novice


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nov·ice

 (nŏv′ĭs)
n.
1. A person new to a field or activity; a beginner.
2. A person who has entered a religious order but has not yet taken final vows. Also called novitiate.

[Middle English, from Old French, from Medieval Latin novīcius, from Latin, recently entered into a condition, from Latin novus, new; see newo- in Indo-European roots.]

novice

(ˈnɒvɪs)
n
1.
a. a person who is new to or inexperienced in a certain task, situation, etc; beginner; tyro
b. (as modifier): novice driver.
2. (Ecclesiastical Terms) a probationer in a religious order
3. (General Sporting Terms) a sportsman, esp an oarsman, who has not won a recognized prize, performed to an established level, etc
4. (Horse Racing) a racehorse, esp a steeplechaser or hurdler, that has not won a specified number of races
[C14: via Old French from Latin novīcius, from novus new]

nov•ice

(ˈnɒv ɪs)

n.
1. a person who is new to the circumstances, work, etc., in which he or she is placed; beginner.
2. a person admitted into a religious order or congregation for a period of probation before taking vows.
3. a new member of a church.
[1300–50; < Middle French novice < Medieval Latin novītius convent novice < Latin novīcius newly come into a particular status, derivative of novus new]
nov′ice•hood`, n.
ThesaurusAntonymsRelated WordsSynonymsLegend:
Noun1.novice - someone who has entered a religious order but has not taken final vowsnovice - someone who has entered a religious order but has not taken final vows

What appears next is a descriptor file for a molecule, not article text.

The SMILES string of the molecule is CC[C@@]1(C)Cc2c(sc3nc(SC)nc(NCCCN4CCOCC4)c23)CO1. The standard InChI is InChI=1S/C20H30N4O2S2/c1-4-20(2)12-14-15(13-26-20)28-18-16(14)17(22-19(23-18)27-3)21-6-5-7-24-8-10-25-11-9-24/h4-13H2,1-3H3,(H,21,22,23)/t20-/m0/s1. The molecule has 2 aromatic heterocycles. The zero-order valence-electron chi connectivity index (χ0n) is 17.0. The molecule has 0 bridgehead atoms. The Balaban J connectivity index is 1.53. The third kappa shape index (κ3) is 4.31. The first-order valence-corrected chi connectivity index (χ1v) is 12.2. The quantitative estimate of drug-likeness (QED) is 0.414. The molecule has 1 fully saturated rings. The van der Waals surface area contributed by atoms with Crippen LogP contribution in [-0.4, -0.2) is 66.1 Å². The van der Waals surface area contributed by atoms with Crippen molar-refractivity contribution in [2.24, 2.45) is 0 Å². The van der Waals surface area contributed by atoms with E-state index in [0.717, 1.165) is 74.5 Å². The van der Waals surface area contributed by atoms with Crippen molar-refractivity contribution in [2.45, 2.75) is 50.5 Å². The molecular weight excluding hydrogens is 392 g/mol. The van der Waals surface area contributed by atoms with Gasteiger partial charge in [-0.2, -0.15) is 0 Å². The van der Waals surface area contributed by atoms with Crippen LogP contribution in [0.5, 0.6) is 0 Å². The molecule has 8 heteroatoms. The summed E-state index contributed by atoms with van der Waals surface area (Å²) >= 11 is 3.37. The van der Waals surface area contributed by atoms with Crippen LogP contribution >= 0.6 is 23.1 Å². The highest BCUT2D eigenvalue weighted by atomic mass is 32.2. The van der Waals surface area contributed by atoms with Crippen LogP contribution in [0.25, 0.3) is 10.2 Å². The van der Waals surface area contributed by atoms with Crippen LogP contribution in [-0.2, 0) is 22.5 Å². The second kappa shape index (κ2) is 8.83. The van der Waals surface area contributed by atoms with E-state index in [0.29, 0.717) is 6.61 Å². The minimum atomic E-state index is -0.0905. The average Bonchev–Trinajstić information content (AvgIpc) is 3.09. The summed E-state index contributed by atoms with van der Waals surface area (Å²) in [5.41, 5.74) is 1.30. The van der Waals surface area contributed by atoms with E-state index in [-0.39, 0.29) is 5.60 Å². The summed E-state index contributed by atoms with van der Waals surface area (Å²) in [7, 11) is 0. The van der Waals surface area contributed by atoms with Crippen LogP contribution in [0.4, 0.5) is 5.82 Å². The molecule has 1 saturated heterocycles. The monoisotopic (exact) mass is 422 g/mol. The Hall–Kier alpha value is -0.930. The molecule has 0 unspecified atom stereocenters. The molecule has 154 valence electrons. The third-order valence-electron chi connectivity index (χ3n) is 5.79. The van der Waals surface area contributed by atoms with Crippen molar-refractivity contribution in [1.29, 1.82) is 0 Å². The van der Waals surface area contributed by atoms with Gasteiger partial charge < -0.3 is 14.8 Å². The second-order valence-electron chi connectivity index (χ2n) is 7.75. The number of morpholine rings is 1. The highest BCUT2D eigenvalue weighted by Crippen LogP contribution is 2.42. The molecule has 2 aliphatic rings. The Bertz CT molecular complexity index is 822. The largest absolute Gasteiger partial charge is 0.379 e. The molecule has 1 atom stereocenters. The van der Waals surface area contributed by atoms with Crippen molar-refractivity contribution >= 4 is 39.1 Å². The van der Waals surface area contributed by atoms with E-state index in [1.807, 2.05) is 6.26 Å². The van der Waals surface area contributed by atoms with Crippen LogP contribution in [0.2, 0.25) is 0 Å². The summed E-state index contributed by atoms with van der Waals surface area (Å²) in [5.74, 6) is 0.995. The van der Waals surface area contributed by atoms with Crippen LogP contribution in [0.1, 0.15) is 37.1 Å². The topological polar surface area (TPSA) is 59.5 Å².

religious person - a person who manifests devotion to a deity
2.novice - someone new to a field or activitynovice - someone new to a field or activity  
unskilled person - a person who lacks technical training
abecedarian - a novice learning the rudiments of some subject
apprentice, prentice, learner - works for an expert to learn a trade
cub, greenhorn, rookie - an awkward and inexperienced youth
landlubber, landsman, lubber - an inexperienced sailor; a sailor on the first voyage
fledgeling, fledgling, newbie, newcomer, entrant, freshman, neophyte, starter - any new participant in some activity
tenderfoot - an inexperienced person (especially someone inexperienced in outdoor living)
trainee - someone who is being trained

novice

noun
1. beginner, pupil, amateur, newcomer, trainee, apprentice, learner, neophyte, tyro, probationer, newbie (slang), proselyte I'm a novice at these things. You're the professional.
beginner teacher, professional, expert, master, ace, guru, boffin (Brit. informal), old hand, grandmaster, wonk (informal), maven, fundi (S. African), doyen or (fem.) doyenne
2. novitiate She had entered the monastery as a novice many months previously.

novice

noun
1. One who is just starting to learn or do something:
Slang: rookie.
2. An entrant who has not yet taken the final vows of a religious order:
Translations
راهِب مُبْتَدئ في دَيْرمُبْتَدئ في مِهْنَه
nováčeknoviczačátečník
novicenybegynder
aloittelijanoviisivasta-alkaja
apácajelöltpapnövendék
munks-/nunnuefninÿliîi; nÿgræîingur, byrjandi
初心者
novicijus
iesācējsnovicenovicis
nováčiknovic
acemirahip/rahibe adayıyeni

novice

[ˈnɒvɪs]
A. Nprincipiante mf, novato/a m/f (Rel) → novicio/a m/f (Sport) → principiante mf, novato/a m/f
he's no noviceno es ningún principiante
to be a novice at a jobser nuevo en un oficio